(This article belongs to the Special Issue Acoustic Emission Techniques in Wear Monitoring)
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Open AccessReview
Elastohydrodynamic Lubrication
Lubricants 2020, 8(5), 51; https://doi.org/10.3390/lubricants8050051 - 06 May 2020
Viewed by 492
Abstract
The development of EHL theory from its tentative beginnings is outlined, with an account of how Ertel explained its relation to Hertz contact theory. The problems caused by the failure of the early numerical analysts to understand that the film thickness depends on [...] Read more.
The development of EHL theory from its tentative beginnings is outlined, with an account of how Ertel explained its relation to Hertz contact theory. The problems caused by the failure of the early numerical analysts to understand that the film thickness depends on only two variables are emphasised, and answers of the form H = F ( P , S ) given. Early methods of measuring the film thickness are described, but these became archaic with the development of optical EHL. The behaviour of surface roughness as it passes through the high pressure region and suffers elastic deformation is described, and the implication for the traditional Λ -ratio noted. In contrast, the understanding of traction is far from satisfactory. The oil in the high pressure region must become non-Newtonian: the early explanation that the viscosity reduction is the effect of temperature proved inadequate. There must be some form of shear thinning (perhaps according to the Eyring theory), but also a limiting shear stress under which the lubricant shears as an elastic solid. It seems that detailed, and difficult, measurements of the high pressure, high shear-rate behaviour of individual oils are needed before traction curves can be predicted. Full article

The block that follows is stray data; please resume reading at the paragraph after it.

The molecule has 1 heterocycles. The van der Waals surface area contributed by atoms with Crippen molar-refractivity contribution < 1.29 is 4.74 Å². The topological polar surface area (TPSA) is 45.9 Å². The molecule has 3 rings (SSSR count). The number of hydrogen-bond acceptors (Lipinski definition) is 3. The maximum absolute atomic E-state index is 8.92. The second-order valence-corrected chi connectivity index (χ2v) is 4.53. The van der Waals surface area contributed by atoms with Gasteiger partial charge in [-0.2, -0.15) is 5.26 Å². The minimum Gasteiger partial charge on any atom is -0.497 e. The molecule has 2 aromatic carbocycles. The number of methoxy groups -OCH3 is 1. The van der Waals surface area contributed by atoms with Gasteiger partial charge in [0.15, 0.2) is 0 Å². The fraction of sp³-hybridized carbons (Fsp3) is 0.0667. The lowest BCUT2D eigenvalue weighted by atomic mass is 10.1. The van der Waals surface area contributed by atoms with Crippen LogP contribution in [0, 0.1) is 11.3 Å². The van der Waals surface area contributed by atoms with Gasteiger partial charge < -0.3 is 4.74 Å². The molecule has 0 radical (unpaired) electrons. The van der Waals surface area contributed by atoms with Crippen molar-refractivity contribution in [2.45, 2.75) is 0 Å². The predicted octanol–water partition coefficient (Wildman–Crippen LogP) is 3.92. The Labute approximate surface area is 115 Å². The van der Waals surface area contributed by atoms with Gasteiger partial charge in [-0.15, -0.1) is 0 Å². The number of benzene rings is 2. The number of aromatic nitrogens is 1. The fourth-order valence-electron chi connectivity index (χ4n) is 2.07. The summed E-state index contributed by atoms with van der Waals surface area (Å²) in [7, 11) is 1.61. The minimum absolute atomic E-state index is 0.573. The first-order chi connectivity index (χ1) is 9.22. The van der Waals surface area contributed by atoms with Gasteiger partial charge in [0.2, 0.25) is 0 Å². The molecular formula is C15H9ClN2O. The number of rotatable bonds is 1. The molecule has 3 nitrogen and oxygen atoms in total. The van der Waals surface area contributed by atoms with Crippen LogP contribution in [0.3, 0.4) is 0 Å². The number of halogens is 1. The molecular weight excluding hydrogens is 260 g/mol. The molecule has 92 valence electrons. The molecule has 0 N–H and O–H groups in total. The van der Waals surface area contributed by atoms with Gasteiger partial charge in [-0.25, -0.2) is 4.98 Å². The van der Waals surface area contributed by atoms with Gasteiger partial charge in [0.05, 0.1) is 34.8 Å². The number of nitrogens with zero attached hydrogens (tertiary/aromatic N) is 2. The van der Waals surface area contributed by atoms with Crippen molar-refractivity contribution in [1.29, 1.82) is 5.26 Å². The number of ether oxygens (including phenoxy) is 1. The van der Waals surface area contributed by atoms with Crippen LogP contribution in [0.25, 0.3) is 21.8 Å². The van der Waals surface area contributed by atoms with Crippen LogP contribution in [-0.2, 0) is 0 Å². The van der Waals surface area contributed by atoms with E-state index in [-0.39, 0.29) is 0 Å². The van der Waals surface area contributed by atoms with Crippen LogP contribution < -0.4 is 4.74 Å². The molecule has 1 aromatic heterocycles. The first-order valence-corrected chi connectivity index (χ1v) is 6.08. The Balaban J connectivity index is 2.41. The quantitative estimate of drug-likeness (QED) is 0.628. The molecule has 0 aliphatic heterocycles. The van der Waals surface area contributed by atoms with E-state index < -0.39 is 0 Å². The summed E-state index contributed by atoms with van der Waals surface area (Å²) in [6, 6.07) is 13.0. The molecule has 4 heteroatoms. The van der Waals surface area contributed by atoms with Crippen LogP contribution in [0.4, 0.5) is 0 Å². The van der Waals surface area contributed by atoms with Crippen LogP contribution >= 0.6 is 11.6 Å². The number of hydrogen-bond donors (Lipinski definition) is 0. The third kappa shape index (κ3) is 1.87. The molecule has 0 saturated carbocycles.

(This article belongs to the Special Issue Elastohydrodynamic (EHD) Lubrication)
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Open AccessCommunication
Methylenealkane-Based Low-Viscosity Ester Oils: Synthesis and Outlook
Lubricants 2020, 8(5), 50; https://doi.org/10.3390/lubricants8050050 - 02 May 2020
Cited by 1 | Viewed by 450
Abstract
Both Group 4 poly-α-olefin (PAO) and Group 5 ester oil basestocks are used in formulations of synthetic engine oils, transmission fluids, and lubricants with leading characteristics such as low viscosity (providing fuel saving), high stability, and environmental safety. The modern technologies of the [...] Read more.
Both Group 4 poly-α-olefin (PAO) and Group 5 ester oil basestocks are used in formulations of synthetic engine oils, transmission fluids, and lubricants with leading characteristics such as low viscosity (providing fuel saving), high stability, and environmental safety. The modern technologies of the production of PAOs use catalytic oligomerization of α-olefins, which is complicated by the formation of low-molecular-weight α-olefin dimers (methylenealkanes) as imminent side products. The use of methylenealkanes as raw materials for the synthesis of Group 5 base stocks appears to be highly promising. In the present work, we report the use of methyl 3-butylnonanoate and methyl 3-hexylundecanoate, the products of catalytic methoxycarbonylation of hex-1-ene and oct-1-ene dimers, in the synthesis of two series of branched isomeric esters. These esters demonstrated excellent rheological behavior and may be considered as low-viscosity engine oils with leading characteristics. Full article